#1
Mar2304, 05:10 PM

P: 106

How would I go about proving that 8^n  3^n (n >= 1) is divisible by 5 using mathematical induction? I tried this but I do not think it is right:
First, prove that 8^1  3^1 is divisible by 5. 8^1  3^1 = 5, which is divisible by 5. Second, prove that 8^(k+1)  3^(k+1) is divisible by 5 if k = n. Notice that 8^(k+1)  3^(k+1) = 8*(8^k)  3^k(3). Based on the induction hypothesis, we already know that 8^k  3^k is divisible by 5. So we end up with 24*(8^k  3^k), which is always divisible by 5 because the term inside the parenthesis is already divisible by 5. Multiplying that by any number will not change the fact that it is divisible by 5. Am I right here? Thanks. 



#2
Mar2304, 05:20 PM

P: 1,006

How did you figure this:
[tex]8*8^k  3*3^k = 24(8^k  3^k)[/tex] ?? You were doing fine up until that point. What you need to do is this: [tex]8*8^k  3*3^k = 5*8^k + 3*8^k + 3*3^k = 5*8^k + 3(8^k  3^k)[/tex] 



#3
Mar2304, 07:36 PM

P: 106

OK, I'm having trouble with this one as well. Can someone help me?
1^2 + 3^2 + 5^2 + ... + (2n  1)^2 = (n(2n  1)(2n + 1))/3 



#4
Mar2404, 01:36 AM

P: 1,006

Proof by Induction
[tex]1^2 + 3^2 + 5^2 + ... + (2n  1)^2 = \frac{n(2n  1)(2n + 1)}{3} = \frac{4n^3  n}{3}[/tex]
So for [tex]k = n + 1[/tex]: [tex]1^2 + 3^2 + 5^2 + ... + (2n  1)^2 + (2n + 1)^2 = \frac{(n + 1)(2n + 1)(2n + 3)}{3}[/tex] [tex]\underline{1^2 + 3^2 + 5^2 + ... + (2n  1)^2} + (2n + 1)^2 = \frac{4n^3 + 12n^2 + 11n + 3}{3}[/tex] We already know it's true for [tex]n[/tex] so you can replace the underlined part: [tex]\frac{4n^3  n}{3} + (2n + 1)^2 = \frac{4n^3  n}{3} + 4n^2 + 4n + 1 = \frac{4n^3 + 12n^2 + 11n + 3}{3}[/tex] Multiply by 3: [tex]4n^3  n + 12n^2 + 12n + 3 = 4n^3 + 12n^2 + 11n + 3[/tex] QED.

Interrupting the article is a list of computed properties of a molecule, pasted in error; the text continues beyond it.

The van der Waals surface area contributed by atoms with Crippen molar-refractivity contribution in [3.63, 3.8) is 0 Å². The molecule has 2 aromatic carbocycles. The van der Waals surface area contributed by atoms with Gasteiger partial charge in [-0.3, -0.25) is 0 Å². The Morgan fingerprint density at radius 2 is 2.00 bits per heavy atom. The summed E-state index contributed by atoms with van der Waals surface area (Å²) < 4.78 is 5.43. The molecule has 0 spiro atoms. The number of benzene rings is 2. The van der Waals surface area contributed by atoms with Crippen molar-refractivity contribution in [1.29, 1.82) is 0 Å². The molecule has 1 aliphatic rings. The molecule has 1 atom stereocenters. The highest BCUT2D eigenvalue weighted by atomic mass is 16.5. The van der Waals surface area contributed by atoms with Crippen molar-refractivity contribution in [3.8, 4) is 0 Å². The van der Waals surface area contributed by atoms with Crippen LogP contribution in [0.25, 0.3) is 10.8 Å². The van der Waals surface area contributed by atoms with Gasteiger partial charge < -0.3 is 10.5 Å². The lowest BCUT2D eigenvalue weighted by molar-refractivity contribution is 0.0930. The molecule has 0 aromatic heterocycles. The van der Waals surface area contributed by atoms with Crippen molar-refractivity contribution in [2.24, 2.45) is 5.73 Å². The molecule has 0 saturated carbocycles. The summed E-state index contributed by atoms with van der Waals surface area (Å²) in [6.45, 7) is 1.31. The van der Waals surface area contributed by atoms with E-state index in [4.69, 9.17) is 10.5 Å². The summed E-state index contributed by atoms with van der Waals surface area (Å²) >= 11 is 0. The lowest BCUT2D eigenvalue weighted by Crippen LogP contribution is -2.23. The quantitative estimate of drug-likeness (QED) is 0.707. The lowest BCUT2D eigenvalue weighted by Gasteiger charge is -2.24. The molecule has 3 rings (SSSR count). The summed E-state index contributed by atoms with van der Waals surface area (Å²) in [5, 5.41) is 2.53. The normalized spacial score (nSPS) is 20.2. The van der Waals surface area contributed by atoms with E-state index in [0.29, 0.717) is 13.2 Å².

#5
Mar2404, 02:30 AM

P: 406

I have seen a beautiful geometrical way of deriving the sum of cubes of numbers, i.e. 1^3 + 2^3 + ... + n^3 = (1+2+...n)^2.
I wonder if there are simple ways of deriving [tex]1^2 + 3^2 + 5^2 + ... + (2n  1)^2 = \frac{n(2n  1)(2n + 1)}{3}[/tex] 



#6
Mar2404, 05:44 AM

P: 1,006

You can prove this:
[tex]1^2 + 3^2 + 5^2 + ... + (2n  1)^2 = \frac{n(2n  1)(2n + 1)}{3}[/tex] With a bit of geometry, yes. If you draw squares with a side of 1, 3, 5, etc., one below the other, you can find the sum of their areas with a bit of manipulation, but it's not exactly simple (the idea is simple, the equations are a bit big though). 



#7
Oct1404, 01:30 PM

P: 1

I have a problem:
Knowing that [tex]1^2 + 2^2 + 3^2 + ... + n^2 = \frac{n(n + 1)(2n + 1)}{6}[/tex]and that [tex]1^3 + 2^3 + 3^3 + ... + n^3 = \frac{n^2 (n + 1)^2 } {4}[/tex], calculate [tex]1^4 + 2^4 + 3^4 + ... + n^4[/tex]. Please, help me! 


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